A Massachusetts Federal Judge issued a temporary injuction against enforcement of Governor Charlie Baker’s emergency order that stopped Massaschusetts residents from purchasing a firearm. Gov Baker’s order relegated gun stores to the “non-essential” category.
U.S. District Judge Douglas P. Woodlock said there was “no justification” for keeping gun stores closed and ruled that the state must allow the gun stores to reopen by noon on Saturday, May 9. He specifically said that closing them was a violation of the Second Amendment.
“We don’t surrender our constitutional rights. These plaintiffs have constitutional rights that deserve respect and vindication, and it becomes necessary for a court to do that rather than the executive when the executive declines… I don’t have anything like a substantial fit between the goals of the emergency declared by the commonwealth and the burdening of the constitutional rights.” Judge Douglas P. Woodlock
Administration lawyers took the position that the limited time frame for the closure was enough to prove fit as well as alternatives such as private person-to-person purchases for guns and the availability of some ammunition at Walmart stores. Assistant Attorney General Julia Kobick told the court that the particular rationale for the gun store closures was to “stop chains of transmission” of the virus.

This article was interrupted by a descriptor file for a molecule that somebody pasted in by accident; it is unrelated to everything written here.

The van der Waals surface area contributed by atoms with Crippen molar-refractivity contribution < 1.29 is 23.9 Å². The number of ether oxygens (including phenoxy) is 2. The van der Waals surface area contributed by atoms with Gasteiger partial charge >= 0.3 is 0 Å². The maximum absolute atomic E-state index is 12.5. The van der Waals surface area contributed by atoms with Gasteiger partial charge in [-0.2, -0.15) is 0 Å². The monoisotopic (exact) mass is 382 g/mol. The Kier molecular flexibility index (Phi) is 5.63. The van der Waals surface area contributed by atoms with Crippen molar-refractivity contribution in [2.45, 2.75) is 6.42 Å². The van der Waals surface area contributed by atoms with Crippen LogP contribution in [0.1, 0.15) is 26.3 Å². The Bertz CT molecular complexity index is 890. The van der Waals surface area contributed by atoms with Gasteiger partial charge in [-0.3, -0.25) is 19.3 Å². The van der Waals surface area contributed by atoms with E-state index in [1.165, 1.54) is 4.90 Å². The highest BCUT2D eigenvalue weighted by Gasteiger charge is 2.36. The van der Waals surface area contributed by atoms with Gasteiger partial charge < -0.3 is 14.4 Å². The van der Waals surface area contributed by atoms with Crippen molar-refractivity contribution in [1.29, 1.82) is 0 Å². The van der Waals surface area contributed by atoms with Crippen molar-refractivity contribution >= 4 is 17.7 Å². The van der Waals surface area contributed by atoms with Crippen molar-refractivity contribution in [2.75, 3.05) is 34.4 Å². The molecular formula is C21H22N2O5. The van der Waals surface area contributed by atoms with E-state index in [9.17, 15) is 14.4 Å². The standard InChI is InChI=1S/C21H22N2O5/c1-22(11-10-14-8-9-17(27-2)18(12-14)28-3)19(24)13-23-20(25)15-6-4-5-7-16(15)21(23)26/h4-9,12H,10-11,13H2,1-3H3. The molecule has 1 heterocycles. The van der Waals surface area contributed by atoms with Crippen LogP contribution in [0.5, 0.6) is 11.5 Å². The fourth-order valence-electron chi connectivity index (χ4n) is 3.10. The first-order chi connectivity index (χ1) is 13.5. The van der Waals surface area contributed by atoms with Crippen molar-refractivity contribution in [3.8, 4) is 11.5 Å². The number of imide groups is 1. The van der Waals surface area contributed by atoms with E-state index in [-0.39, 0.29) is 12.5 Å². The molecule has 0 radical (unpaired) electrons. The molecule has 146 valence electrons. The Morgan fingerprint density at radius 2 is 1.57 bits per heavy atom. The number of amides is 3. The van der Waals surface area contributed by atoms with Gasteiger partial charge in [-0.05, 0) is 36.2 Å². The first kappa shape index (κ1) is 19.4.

Woodlock noted that even the ammunition reportedly available at Walmart isn’t the “kind of core ammunition” designed for personal protection inside one’s home, the core Second Amendment right designated in 2008 by the U.S. Supreme Court in District of Columbia v. Heller.
The explanation wasn’t convincing for Judge Woodlock, who said he didn’t see in them “anything other than mere implication of generality” and found the order didn’t substantially fit the situation whereas other retailers like liquor stores were allowed to remain open.
So for a minute let’s think about this: during this pandemic, power-drunk Governors have ordered a lot of things that are conflicting and foolish. In some states, pot and liquor stores were left open as “essential.” In some states gun stores were shuttered as “non-essential.” Originally, Gov Baker put gun stores down as essential, but in early April he removed them from that list. We wonder how much pressure the anti-gun lobby exerted.
The judge has not yet ruled on gun ranges just from a sheer lack of information. It is likely the businesses will provide that information before the Judge’s next ruling. The injunction was temporary, but a win for the Second Amendment community.
“Constitutional rights are never put on hold because of an emergency, including the outbreak of a virus. Too many elected officials think otherwise, and we’re having to deal with them one lawsuit a time, same as we’re taking on Governor Baker…
…When Governor Baker lumped gun shops in with thousands of other businesses deemed ‘non-essential,’ he obviously didn’t consider the exercise of a fundamental right to be essential. We can think of nothing that is more essential than exercising a right protected by the Constitution, especially during a declared state of emergency.” Alan Gottlieb, Second Amendment Foundation
Featured photo: File – Massachusetts Gun Store, Yahoo News